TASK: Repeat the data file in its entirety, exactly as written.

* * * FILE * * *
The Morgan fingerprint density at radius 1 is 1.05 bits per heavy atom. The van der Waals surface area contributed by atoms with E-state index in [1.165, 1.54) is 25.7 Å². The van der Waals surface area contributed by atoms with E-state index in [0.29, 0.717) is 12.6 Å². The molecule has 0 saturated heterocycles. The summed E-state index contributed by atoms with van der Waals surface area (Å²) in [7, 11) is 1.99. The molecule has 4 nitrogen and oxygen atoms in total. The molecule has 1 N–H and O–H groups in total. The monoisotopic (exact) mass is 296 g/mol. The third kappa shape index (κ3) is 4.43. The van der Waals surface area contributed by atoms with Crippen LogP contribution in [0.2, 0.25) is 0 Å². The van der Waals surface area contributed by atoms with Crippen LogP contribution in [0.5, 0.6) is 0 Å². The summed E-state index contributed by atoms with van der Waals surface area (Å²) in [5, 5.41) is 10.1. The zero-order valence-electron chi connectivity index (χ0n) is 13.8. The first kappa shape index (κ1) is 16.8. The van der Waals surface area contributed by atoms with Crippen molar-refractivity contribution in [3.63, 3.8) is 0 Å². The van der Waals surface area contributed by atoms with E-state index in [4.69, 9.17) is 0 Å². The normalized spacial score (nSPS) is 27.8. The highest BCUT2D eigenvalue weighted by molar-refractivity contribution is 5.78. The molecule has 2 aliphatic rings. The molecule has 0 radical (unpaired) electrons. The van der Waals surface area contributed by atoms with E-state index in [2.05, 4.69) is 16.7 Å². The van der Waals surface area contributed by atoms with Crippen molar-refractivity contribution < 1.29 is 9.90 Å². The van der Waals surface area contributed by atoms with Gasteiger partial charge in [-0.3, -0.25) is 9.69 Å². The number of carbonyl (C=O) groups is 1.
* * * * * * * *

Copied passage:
The Morgan fingerprint density at radius 1 is 1.05 bits per heavy atom. The van der Waals surface area contributed by atoms with E-state index in [1.165, 1.54) is 25.7 Å². The van der Waals surface area contributed by atoms with E-state index in [0.29, 0.717) is 12.6 Å². The molecule has 0 saturated heterocycles. The summed E-state index contributed by atoms with van der Waals surface area (Å²) in [7, 11) is 1.99. The molecule has 4 nitrogen and oxygen atoms in total. The molecule has 1 N–H and O–H groups in total. The monoisotopic (exact) mass is 296 g/mol. The third kappa shape index (κ3) is 4.43. The van der Waals surface area contributed by atoms with Crippen LogP contribution in [0.2, 0.25) is 0 Å². The van der Waals surface area contributed by atoms with Crippen LogP contribution in [0.5, 0.6) is 0 Å². The summed E-state index contributed by atoms with van der Waals surface area (Å²) in [5, 5.41) is 10.1. The zero-order valence-electron chi connectivity index (χ0n) is 13.8. The first kappa shape index (κ1) is 16.8. The van der Waals surface area contributed by atoms with Crippen molar-refractivity contribution in [3.63, 3.8) is 0 Å². The van der Waals surface area contributed by atoms with E-state index in [4.69, 9.17) is 0 Å². The normalized spacial score (nSPS) is 27.8. The highest BCUT2D eigenvalue weighted by molar-refractivity contribution is 5.78. The molecule has 2 aliphatic rings. The molecule has 0 radical (unpaired) electrons. The van der Waals surface area contributed by atoms with E-state index in [2.05, 4.69) is 16.7 Å². The van der Waals surface area contributed by atoms with Crippen molar-refractivity contribution < 1.29 is 9.90 Å². The van der Waals surface area contributed by atoms with Gasteiger partial charge in [-0.3, -0.25) is 9.69 Å². The number of carbonyl (C=O) groups is 1.